Archiver > QUEBEC-RESEARCH > 2009-06 > 1245708139

From: Mona Andrée Rainville <>
Subject: Re: [Q-R] Translation Please - Filibuster -vs- Pirate
Date: Mon, 22 Jun 2009 18:02:19 -0400
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In-Reply-To: <>

Hello Dolly and all,

A "flibustier", which correctly translates to "filibuster" in English,
was not a pirate, at least not according to the laws of his own country,
though his victims might not agree.

This was a ship's captain commissioned by the crown to harass the navy
of an enemy power, or pray on its merchant vessels. This captain would
have received and be in possession of a very important document called a
Lettersof Mark, issued by his King (or Queen in the case of Elizabeth I
of England), sanctioning his attacking and boarding of foreign vessels
in a pirate like manner, for prize. The aim was to thwart the navy and
trade of enemy powers. After a foreign ship was seized by the
filibuster, a not unsubstantial portion of the prize - the booty - would
then go to the crown, and the rest of the loot would be shared between
the ship owner(s), the captain, and his crew, unless the foreign vessel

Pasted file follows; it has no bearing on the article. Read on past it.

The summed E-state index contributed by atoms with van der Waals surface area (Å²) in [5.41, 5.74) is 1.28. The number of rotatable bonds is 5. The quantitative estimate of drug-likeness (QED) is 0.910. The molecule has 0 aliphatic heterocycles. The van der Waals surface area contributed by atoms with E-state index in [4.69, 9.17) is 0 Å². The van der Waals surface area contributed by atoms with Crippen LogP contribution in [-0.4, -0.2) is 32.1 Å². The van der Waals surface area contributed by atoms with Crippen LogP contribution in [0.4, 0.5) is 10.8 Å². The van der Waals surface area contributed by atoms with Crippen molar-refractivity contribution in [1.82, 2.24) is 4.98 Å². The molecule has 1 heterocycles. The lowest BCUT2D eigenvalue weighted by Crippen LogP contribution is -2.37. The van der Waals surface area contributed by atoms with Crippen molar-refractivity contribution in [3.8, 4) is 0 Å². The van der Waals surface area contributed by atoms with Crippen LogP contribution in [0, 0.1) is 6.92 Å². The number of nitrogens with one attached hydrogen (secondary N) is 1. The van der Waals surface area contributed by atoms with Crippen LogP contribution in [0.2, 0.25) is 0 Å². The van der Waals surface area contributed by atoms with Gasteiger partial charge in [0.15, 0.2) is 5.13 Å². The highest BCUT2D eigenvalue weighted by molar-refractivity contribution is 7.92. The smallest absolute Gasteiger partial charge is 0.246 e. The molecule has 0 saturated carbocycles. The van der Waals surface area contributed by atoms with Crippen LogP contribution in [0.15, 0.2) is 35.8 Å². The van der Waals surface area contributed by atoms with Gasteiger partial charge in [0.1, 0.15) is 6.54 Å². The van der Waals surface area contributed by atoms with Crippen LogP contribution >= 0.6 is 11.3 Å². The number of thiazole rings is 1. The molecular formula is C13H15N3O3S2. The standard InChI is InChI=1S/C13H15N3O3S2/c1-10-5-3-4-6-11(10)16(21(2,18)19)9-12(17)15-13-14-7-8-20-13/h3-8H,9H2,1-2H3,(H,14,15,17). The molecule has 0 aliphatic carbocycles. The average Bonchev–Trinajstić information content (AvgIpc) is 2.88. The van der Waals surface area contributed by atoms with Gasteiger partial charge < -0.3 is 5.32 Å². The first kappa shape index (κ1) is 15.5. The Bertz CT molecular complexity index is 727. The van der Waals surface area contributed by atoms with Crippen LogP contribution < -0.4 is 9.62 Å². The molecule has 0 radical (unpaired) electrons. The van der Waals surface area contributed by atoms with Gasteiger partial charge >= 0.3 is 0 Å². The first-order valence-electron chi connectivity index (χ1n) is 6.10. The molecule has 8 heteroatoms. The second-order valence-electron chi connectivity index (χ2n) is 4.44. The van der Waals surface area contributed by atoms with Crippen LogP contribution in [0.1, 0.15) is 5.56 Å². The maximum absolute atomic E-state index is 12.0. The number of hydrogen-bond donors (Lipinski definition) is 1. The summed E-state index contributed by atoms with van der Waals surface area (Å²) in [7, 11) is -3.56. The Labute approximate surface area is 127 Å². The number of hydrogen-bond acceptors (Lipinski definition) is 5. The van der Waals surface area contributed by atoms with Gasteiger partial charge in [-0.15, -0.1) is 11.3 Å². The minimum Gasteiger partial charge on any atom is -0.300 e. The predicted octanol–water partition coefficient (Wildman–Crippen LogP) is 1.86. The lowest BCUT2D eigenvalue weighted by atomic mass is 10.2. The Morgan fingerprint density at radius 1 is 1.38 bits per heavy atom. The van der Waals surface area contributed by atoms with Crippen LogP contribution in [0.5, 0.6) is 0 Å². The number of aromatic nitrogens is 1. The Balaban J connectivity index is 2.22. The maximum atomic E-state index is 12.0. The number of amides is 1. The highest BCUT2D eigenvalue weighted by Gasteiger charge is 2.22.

owners or insurers would agree pay a usually substantial ransom for the
ship's return and the release of the prisonners. There was a formal
venue through which foreign merchants could claim back their ship and
merchandise by paying such a ransom. The rules of this sort of exchange
were long established and had evolved from even before the Middle Ages.
They were among the first written rules of Maritime Law, codified in the
13th century by a woman, Alienor d'Aquitaine, then Queen of England,
former Queen of France, and duchess of Aquitaine. I wrote several
articles about her and her role - quite literally - in the evolution of
Maritime Law.

This legal venue, and the formality of a letter of mark, distinguished
the actions of the filibuster from those of the pirate. In fact, while
piracy was an act punishable by death in most jurisdictions,
filibustering was very much an accepted part of doing business and war.
However, rue the captain who would somehow misplace his letters of
mark. He and his crew would then be considered pirates and dealt with
as such.

The word later came to describe the obstruction process of the
opposition to the adoption of a bill of law in a Parliament.



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